South African Breweries (SAB) Zenzele chair Penuell Maduna says although the Covid-19 pandemic created disruptions and uncertainty to the domestic and global economy, the economy is “not tanking” and will soon be showing signs of recovery.
“The consequences of the pandemic and the lockdown were unavoidable … We are looking at a moment of take off but over time we will be in full flight as an economy,” he said.
Maduna made the comments on Monday during the launch of the company’s broad-based black economic empowerment (B-BBEE) scheme, Zenzele Kabili.
The second round of the share scheme will be launched at the end of May and will see shareholders own R5.4 billion worth of shares in global brewing giant Anheuser-Busch InBev.
The initial broad-based scheme launched in 2010 is one of the country’s biggest BEE share schemes, with 40 000 beneficiaries. SAB forecasts that the original scheme will have generated almost R14 billion in value for South Africa upon its unwinding in April last year.
Zenzele’s current 29 000 retail shareholders will be required to vote in favour of the Kabili share scheme at a special AGM on May 10. If approved the Kabili scheme will be listed as a company on the B-BBEE Segment of the Johannesburg Stock Exchange.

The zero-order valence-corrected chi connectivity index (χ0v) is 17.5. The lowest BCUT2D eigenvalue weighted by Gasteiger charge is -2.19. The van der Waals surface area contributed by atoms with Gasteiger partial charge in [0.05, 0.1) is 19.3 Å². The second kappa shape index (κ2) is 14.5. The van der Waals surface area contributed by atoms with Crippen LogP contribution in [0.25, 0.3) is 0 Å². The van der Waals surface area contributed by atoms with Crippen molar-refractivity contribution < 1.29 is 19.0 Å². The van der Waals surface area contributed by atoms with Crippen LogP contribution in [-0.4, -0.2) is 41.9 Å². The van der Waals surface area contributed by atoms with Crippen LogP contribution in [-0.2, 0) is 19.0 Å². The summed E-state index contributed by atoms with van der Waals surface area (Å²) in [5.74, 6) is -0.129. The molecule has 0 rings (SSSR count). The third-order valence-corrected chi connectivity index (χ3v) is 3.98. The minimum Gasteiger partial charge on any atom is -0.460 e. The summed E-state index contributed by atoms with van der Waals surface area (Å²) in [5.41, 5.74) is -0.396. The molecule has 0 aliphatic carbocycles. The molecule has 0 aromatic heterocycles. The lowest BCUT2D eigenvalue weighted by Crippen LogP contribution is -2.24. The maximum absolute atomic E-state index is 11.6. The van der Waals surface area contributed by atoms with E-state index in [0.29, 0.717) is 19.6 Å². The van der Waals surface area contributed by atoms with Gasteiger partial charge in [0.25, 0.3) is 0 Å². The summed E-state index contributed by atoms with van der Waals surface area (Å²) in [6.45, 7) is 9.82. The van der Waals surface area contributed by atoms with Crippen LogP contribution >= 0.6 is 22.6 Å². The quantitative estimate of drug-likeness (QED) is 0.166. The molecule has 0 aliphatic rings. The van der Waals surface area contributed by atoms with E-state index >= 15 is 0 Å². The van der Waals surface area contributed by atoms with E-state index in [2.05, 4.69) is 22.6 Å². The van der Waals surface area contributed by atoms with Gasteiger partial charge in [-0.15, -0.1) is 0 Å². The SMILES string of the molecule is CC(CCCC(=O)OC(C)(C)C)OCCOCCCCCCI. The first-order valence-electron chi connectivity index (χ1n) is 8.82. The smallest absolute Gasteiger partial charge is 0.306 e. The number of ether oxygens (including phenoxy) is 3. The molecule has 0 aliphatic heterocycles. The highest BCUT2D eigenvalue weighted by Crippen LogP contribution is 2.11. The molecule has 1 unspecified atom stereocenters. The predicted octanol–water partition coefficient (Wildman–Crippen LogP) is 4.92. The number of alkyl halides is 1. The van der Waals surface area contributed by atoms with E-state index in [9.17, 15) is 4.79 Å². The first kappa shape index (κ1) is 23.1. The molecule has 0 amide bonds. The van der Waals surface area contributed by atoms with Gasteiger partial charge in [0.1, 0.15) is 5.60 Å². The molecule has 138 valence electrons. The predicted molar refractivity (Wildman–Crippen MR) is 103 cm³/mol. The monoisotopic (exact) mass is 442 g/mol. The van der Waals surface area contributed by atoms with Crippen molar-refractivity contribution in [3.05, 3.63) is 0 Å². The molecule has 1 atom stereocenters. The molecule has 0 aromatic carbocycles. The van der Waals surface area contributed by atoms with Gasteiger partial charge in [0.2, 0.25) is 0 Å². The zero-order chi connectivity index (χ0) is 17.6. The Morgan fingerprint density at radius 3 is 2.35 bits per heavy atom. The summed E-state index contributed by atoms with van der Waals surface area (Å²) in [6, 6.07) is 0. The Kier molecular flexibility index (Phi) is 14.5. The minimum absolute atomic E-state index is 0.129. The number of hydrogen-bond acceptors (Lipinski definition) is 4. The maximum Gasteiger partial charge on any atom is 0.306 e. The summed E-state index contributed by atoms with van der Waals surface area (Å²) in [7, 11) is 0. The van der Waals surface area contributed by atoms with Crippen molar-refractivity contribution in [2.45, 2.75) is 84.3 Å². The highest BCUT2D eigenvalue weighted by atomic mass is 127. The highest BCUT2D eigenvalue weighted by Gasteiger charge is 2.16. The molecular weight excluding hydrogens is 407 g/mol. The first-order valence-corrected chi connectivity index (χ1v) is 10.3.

Publicly traded asset
Speaking at the event vice-president for finance at AB InBev Africa, Richard Rivett-Carnac, said: “SAB Zenzele Kabili will now have an asset that is a publicly traded share [with] very transparent pricing … [the listing on the JSE] provides liquidity for the participants whereas previously SAB Zenzele participants had to be very patient and waited 10 years before their payouts in dividends … which is a huge improvement.”
Those who invest in Zenzele Kabili will become global shareholders, receiving 25% in dividends annually, without having to wait 10 years before being able to sell shares or get paid out.
Additionally, SAB Zenzele Kabili shareholders will be able to trade immediately after listing, Maduna said in a statement in April.
SAB pushed back the launch of the Kabili scheme last year due to the Covid-19 outbreak which prevented shareholder scheme meetings from taking place and prevented beneficiaries from voting regarding payouts and reinvestment options.
The squeeze in the economy and the three bans on the sale of alcohol in South Africa during the course of 2020 resulted in SAB parent company AB InBev experiencing “double-digit volume, revenue and Ebitda [earnings before interest, taxes, depreciation, and amortisation] declines and significant Ebitda margin contraction,” the company said.
The launch of Zenele Kabili comes on the back of a projected 3.3% growth forecast by National Treasury for 2021 coming from a negative growth of 7.2% in 2020.